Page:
Construction projects nearly always involve a number of parties. For example, in addition to the employer and the contractor, most projects include the services of consultant engineers and architects, with various sub-contractors engaged along the contractual line. Sometimes there are funders and developers too. Therefore, it is not unusual for disputes to arise between a number of different parties and for one party to find itself “stuck in the middle”, defending claims while, at the same time, seeking to pass on liability to others further down the contractual chain.
This is exactly what happened to the M&E sub-contractor on the fit-out works at Linklaters’ office premises.
Linklaters v McAlpine and others
Back in 1995, the M&E sub-contractor entered into a sub-contract with the main contractor. That sub-contract included an indemnity from the sub-contractor to the contractor. It also entered into a sub-sub-contract for one aspect of the air-conditioning work (the insulation to the pipework in the risers). Collateral warranties were given to the leaseholder, Linklaters.
Jumping forward to 2006, a leak was found at the premises and, after investigation, severe corrosion in the pipework was discovered. Linklaters took the decision to replace the pipework. It also looked at its collateral warranties from the main contractor and the sub-contractor. Proceedings were inevitably started. The main contractor looked at the sub-contract, and noted the indemnity. Part 20 proceedings followed. Separately, the sub-contractor went after the insulation sub-sub-contractor.
All this came before Akenhead J in November 2010. In the substantive judgment, he held that the main contractor and the sub-contractor were liable for the defective pipework; the sub-sub-contractor was not liable at all. The main contractor looked at its indemnity from the sub-contractor and everyone looked to the sub-contractor for their costs.
Lessons for us all
Akenhead J’s costs judgment is a reminder to all of us involved in construction litigation, who are familiar with the issues that may arise with these tangled webs. As Akenhead J suggests, parties need to address these issues early. The financial consequences of not doing so may be considerable.
Here, on top of damages of £2.845 million, the sub-contractor has ended up with a very large legal bill (interim assessments for Linklaters and the main contractor alone stood at £4.6 million). Some of those costs may not be recoverable (for example, the court questioned the disproportionate size of Linklaters’ bill, and what may happen on assessment where a party represents itself) but of those that are, some will be awarded on an indemnity basis. There are also the sub-sub-contractor’s costs and its own to consider. Ouch!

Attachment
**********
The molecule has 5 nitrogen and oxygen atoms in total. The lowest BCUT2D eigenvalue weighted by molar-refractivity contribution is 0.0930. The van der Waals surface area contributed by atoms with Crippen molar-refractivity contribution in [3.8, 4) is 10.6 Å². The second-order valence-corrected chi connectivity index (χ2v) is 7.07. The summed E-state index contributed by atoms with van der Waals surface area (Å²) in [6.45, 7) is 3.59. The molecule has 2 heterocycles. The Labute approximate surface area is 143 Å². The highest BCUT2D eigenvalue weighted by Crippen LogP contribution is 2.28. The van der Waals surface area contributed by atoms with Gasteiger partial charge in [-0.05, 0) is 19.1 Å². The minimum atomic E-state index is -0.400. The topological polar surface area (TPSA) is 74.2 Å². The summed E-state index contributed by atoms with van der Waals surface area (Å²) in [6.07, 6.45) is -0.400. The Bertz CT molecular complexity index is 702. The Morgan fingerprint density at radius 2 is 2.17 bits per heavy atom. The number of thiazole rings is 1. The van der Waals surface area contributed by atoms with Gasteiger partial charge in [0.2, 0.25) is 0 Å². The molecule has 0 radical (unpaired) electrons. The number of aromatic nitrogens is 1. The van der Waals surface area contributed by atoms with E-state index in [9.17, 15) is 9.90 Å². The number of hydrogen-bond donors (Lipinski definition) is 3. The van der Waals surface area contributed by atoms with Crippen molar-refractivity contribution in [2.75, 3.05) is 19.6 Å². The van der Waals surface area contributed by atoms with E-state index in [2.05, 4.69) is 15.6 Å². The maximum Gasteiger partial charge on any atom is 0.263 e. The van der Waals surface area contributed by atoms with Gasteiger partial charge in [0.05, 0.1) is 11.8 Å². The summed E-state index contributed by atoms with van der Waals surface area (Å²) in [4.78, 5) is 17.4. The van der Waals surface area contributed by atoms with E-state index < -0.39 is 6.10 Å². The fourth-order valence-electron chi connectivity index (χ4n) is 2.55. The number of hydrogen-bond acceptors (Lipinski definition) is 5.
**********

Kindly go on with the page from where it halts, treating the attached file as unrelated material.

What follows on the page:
Are more proceedings necessary?
Akenhead J described this as a piece of “old-fashioned litigation” in the way the parties were brought into the proceedings one by one, but could not understand why the sub-contractor issued separate proceedings against the sub-sub-contractor when “one set of proceedings would have sufficed to encompass all three claims”.
Akenhead J suggested that parties should think long and hard as to whether it is necessary or desirable to bring in third or fourth parties:
“…it is rarely a good idea to bring in a new party just in the hope that the new party might ‘chip in’ to any settlement pot which might be passed around, unless there is a reasonably good case against the new party.”
Do parties need to stay the course?
Akenhead J was very critical of the sub-contractor’s conduct in a number of respects:
- It’s refusal to accept the 100% nature of the indemnity with the main contractor. (Its acceptance only came during final speeches at trial.)
- Refusing to release the main contractor from the proceedings, despite the indemnity.
- Failing to settle with the sub-sub-contractor after the exchange of experts’ reports, when it must have been clear that its case against the sub-sub-contractor was weak.
- Failing to accept Linklaters’ part 36 offer in September 2010.
These factors all feature in the court’s judgment on awarding indemnity costs against the sub-contractor. A multi-party settlement after exchange of expert evidence would have been best for all, but to achieve that, all the parties had to cooperate. For some reason that cooperation was not forthcoming and all parties found themselves before the court.
Akenhead J talks of the “good” or possibly “bad” old days of the 1970’s and 1980’s being long over and he is right, with case and costs management now at the fore in the courts, we can’t afford not to learn the lessons from these complex multi-party actions.